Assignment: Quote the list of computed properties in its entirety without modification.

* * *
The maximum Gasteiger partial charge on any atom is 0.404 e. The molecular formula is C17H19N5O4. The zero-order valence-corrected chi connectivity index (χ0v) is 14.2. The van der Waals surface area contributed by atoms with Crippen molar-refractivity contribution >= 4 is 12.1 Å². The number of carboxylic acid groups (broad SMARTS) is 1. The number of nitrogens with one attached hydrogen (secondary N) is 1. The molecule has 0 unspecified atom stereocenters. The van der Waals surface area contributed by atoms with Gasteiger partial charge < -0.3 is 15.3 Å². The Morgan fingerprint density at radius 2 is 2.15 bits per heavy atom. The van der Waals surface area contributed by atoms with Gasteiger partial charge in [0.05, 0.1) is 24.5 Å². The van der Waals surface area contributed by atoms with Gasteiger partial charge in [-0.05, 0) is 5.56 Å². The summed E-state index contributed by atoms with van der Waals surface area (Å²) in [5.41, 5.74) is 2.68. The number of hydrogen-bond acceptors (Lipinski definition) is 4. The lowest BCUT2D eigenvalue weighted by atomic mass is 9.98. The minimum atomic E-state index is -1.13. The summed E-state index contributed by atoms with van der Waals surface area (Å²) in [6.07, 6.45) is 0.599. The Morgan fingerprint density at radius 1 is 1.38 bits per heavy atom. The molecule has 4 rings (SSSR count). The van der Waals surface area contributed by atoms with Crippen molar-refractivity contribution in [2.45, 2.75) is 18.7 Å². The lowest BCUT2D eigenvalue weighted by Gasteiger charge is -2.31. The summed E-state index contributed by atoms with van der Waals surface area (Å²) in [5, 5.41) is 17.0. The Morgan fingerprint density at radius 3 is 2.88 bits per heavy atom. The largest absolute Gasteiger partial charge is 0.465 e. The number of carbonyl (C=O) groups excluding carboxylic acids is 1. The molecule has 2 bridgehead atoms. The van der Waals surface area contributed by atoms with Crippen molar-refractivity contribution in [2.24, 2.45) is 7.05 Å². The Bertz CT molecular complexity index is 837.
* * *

The maximum Gasteiger partial charge on any atom is 0.404 e. The molecular formula is C17H19N5O4. The zero-order valence-corrected chi connectivity index (χ0v) is 14.2. The van der Waals surface area contributed by atoms with Crippen molar-refractivity contribution >= 4 is 12.1 Å². The number of carboxylic acid groups (broad SMARTS) is 1. The number of nitrogens with one attached hydrogen (secondary N) is 1. The molecule has 0 unspecified atom stereocenters. The van der Waals surface area contributed by atoms with Gasteiger partial charge < -0.3 is 15.3 Å². The Morgan fingerprint density at radius 2 is 2.15 bits per heavy atom. The van der Waals surface area contributed by atoms with Gasteiger partial charge in [0.05, 0.1) is 24.5 Å². The van der Waals surface area contributed by atoms with Gasteiger partial charge in [-0.05, 0) is 5.56 Å². The summed E-state index contributed by atoms with van der Waals surface area (Å²) in [5.41, 5.74) is 2.68. The number of hydrogen-bond acceptors (Lipinski definition) is 4. The lowest BCUT2D eigenvalue weighted by atomic mass is 9.98. The minimum atomic E-state index is -1.13. The summed E-state index contributed by atoms with van der Waals surface area (Å²) in [6.07, 6.45) is 0.599. The Morgan fingerprint density at radius 1 is 1.38 bits per heavy atom. The molecule has 4 rings (SSSR count). The van der Waals surface area contributed by atoms with Crippen molar-refractivity contribution in [2.45, 2.75) is 18.7 Å². The lowest BCUT2D eigenvalue weighted by Gasteiger charge is -2.31. The summed E-state index contributed by atoms with van der Waals surface area (Å²) in [5, 5.41) is 17.0. The Morgan fingerprint density at radius 3 is 2.88 bits per heavy atom. The largest absolute Gasteiger partial charge is 0.465 e. The number of carbonyl (C=O) groups excluding carboxylic acids is 1. The molecule has 2 bridgehead atoms. The van der Waals surface area contributed by atoms with Crippen molar-refractivity contribution in [2.24, 2.45) is 7.05 Å². The Bertz CT molecular complexity index is 837.